Software giant Microsoft has announced a partnership with Radwin to develop broadband connectivity using TV white space spectrum, made available following the switch from analogue to digital transmissions, as a means of connecting currently under-served communities.

“The TV white space radio ecosystem is rapidly growing, and we are excited to work with Radwin to bring innovative technologies to market at a global scale,” explains Paul Garnett, senior director of the Microsoft Airband Initiative. “Our partnership with Radwin, a recognised global leader in fixed wireless broadband access, will help address the rural broadband gap for residents and businesses, enabling farmers, healthcare professionals, educators, business leaders and others to fully participate in the digital economy.”

“Radwin is a leading provider of broadband access solutions, enabling service providers globally to connect unserved and under-served homes and businesses,” adds Sharon Sher, Radwin president and chief executive. “We are therefore very excited to be Microsoft’s partner in leading a global effort to connect rural communities and grow the TVWS ecosystem in the U.S. and around the world. The addition of innovative TV White Space solutions to Radwin’s portfolio, which complements our sub-6GHz and mmWave fixed wireless offering, would enable our service provider customers and partners to extend their footprint by connecting more remote subscribers in challenging deployment use cases, penetrating through terrain obstructions and vegetation, and therefore helping to close the digital divide.”

The partnership forms part of Microsoft’s Airband Initiative, with more information available from the official website.

RTL-SDR has brought a trio of topics to our attention this fortnight, starting with the news of a new heatmap generator plugin for the popular SDR# software.

Developed by Alex Shovkoplyas, the HeatMap View plugin is currently able to generate heatmaps from data collected by the rtl_power package directly within SDR#. “Tick the Enabled check box in the plugin settings panel, or double-click on a heatmap name in the list of heat maps,” Alex explains of its use. “A new panel with a heatmap will appear above the band scope. Use these commands to browse the heatmap: zoom in and out using the mouse wheel; pan the heatmap by dragging the mouse; tune the radio by clicking on a signal trace.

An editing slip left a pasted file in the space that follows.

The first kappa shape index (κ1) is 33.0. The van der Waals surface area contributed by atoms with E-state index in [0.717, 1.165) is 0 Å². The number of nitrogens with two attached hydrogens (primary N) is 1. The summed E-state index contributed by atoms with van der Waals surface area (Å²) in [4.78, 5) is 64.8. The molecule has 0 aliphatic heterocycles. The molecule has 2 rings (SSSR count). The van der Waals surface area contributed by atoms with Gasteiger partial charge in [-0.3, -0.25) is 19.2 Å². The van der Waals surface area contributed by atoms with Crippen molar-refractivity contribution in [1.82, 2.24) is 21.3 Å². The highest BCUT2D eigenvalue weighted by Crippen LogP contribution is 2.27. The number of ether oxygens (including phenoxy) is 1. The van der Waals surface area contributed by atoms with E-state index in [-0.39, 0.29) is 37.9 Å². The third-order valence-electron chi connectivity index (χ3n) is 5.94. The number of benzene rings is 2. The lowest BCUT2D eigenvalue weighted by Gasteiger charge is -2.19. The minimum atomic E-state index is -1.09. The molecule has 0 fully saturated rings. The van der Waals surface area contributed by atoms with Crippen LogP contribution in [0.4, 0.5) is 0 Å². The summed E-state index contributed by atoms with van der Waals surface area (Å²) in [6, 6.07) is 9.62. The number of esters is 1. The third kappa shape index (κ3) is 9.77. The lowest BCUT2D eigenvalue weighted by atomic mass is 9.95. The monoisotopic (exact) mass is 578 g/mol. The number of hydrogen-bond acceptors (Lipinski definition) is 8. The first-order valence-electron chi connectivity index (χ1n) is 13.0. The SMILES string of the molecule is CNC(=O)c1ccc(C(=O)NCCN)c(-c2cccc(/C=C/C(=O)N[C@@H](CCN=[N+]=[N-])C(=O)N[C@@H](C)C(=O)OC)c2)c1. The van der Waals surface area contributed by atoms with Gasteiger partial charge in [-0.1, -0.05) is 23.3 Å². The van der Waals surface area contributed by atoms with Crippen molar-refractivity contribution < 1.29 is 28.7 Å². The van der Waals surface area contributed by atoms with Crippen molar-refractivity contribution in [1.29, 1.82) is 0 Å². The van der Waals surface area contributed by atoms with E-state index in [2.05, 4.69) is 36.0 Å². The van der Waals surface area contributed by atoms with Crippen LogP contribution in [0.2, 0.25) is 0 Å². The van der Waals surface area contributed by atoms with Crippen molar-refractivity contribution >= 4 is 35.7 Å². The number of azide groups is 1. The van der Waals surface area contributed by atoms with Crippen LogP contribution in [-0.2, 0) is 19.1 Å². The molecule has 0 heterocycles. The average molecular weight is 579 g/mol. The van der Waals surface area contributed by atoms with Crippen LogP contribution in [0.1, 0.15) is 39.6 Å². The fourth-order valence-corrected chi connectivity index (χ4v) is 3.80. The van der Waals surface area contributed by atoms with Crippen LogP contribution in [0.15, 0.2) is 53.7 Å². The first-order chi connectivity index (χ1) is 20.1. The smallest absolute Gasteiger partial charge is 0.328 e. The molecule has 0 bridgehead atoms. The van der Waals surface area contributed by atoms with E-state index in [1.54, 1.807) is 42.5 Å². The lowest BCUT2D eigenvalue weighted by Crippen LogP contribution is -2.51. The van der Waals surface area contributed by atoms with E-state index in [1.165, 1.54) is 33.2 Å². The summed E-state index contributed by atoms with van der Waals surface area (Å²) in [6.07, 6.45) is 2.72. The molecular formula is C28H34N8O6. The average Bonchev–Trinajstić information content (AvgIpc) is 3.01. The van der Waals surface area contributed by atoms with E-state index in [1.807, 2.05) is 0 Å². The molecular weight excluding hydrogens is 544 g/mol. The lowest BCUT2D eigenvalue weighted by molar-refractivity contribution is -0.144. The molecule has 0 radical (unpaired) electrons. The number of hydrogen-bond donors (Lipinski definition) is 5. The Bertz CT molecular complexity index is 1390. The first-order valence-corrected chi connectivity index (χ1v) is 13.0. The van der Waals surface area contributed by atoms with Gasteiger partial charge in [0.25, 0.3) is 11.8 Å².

A sample heatmap is included with the plugin, while custom heatmaps can be collected by capturing data with rtl_power the loading them into the plugin. The software’s source code is made available under the permissive MIT Licence on the project’s GitHub repository.

RTL-SDR has also highlighted a write-up of time difference of arrival (TDoA) direction finding using low-cost KiwiSDR radios by Christoph Mayer.

A project which has been running since last year and which is detailed throughout multiple posts on the blog, Christoph’s work has resulted in the release of a TDoA calculation package which analyses waveform data with Global Navigation Satellite System (GNSS) timestamps from the kiwiclient software and uses the known position of the KiwiSDR receivers themselves to calculate the position of transmitters.

Christoph’s software is available via GitHub under the GNU General Public Licence v3.

The final RTL-SDR piece which caught our eye this fortnight details the creation of a new GNU Radio block for decoding images from the Meteor M2 weather satellite, created by Reiichiro Nakano.

“I converted this Meteor decoder to C++ and placed it within a GNU Radio block for direct decoding of Meteor M2 images,” Reiichiro explains of his creation. “It’s a sink that expects soft QPSK demodulated signed bytes. Once the flowgraph stops running, it parses out received packets and dumps the received Meteor images in a specified location.”

The GNU Radio block forms part of the Infostellar Starcoder software repository, and its source code is made available under the GNU General Public Licence v3 as part of the larger Starcoder project.

Finally, the US Department of Energy (DOE) has released information on a project to receive communications data from sensors in one of the most challenging environments around: the inside of a nuclear reactor during a power outage.

A project of the Argonne National Laboratory lead by Alexander Heifetz, the work is designed to find a solution for communicating sensor data when the power is out – made somewhat difficult by the fact the sensors are on the wrong side of a four-foot-thick concrete wall specifically designed to lock radiation inside. “Communicating over pipes that penetrate the containment-building walls is the only option,” Alexander explains.

Due to be presented at the American Society of Mechanical Engineers’ International Congress and Exposition in November, the Argonne team’s solution is to use acoustic communication via the metal pipes which penetrate the wall – a solution which allows, engineer Roberto Ponciroli claims, for at least 72 hours of uninterrupted monitoring without any external power.

“We are not trying to replace wireless communication with acoustic communication,” electrical engineer Sasan Bakhtiari explains of the project, which has successfully communicated useful data over a six-foot pipe built to the same specifications as the actual reactor piping. “This is complementary to RF technology.”

More information on the project is available from the DOE NewsWise service.